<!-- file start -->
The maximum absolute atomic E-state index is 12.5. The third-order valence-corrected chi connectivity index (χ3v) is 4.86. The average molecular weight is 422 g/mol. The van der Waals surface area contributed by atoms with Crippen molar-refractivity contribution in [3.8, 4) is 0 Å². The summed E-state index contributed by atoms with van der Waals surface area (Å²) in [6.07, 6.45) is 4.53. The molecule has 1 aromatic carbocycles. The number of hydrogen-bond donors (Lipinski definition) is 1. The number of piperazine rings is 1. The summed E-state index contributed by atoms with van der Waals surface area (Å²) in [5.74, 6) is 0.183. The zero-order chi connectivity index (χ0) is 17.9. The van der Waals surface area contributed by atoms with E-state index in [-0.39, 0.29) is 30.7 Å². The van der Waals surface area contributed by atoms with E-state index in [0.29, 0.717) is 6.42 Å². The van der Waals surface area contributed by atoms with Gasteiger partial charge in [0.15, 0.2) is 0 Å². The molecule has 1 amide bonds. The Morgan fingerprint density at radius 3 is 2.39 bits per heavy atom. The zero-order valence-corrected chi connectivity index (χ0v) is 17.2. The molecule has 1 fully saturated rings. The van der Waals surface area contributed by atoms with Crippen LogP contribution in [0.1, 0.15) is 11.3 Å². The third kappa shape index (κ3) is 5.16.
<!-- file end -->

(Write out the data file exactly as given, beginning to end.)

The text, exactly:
The maximum absolute atomic E-state index is 12.5. The third-order valence-corrected chi connectivity index (χ3v) is 4.86. The average molecular weight is 422 g/mol. The van der Waals surface area contributed by atoms with Crippen molar-refractivity contribution in [3.8, 4) is 0 Å². The summed E-state index contributed by atoms with van der Waals surface area (Å²) in [6.07, 6.45) is 4.53. The molecule has 1 aromatic carbocycles. The number of hydrogen-bond donors (Lipinski definition) is 1. The number of piperazine rings is 1. The summed E-state index contributed by atoms with van der Waals surface area (Å²) in [5.74, 6) is 0.183. The zero-order chi connectivity index (χ0) is 17.9. The van der Waals surface area contributed by atoms with E-state index in [-0.39, 0.29) is 30.7 Å². The van der Waals surface area contributed by atoms with E-state index in [0.29, 0.717) is 6.42 Å². The van der Waals surface area contributed by atoms with Gasteiger partial charge in [0.15, 0.2) is 0 Å². The molecule has 1 amide bonds. The Morgan fingerprint density at radius 3 is 2.39 bits per heavy atom. The zero-order valence-corrected chi connectivity index (χ0v) is 17.2. The molecule has 1 fully saturated rings. The van der Waals surface area contributed by atoms with Crippen LogP contribution in [0.1, 0.15) is 11.3 Å². The third kappa shape index (κ3) is 5.16.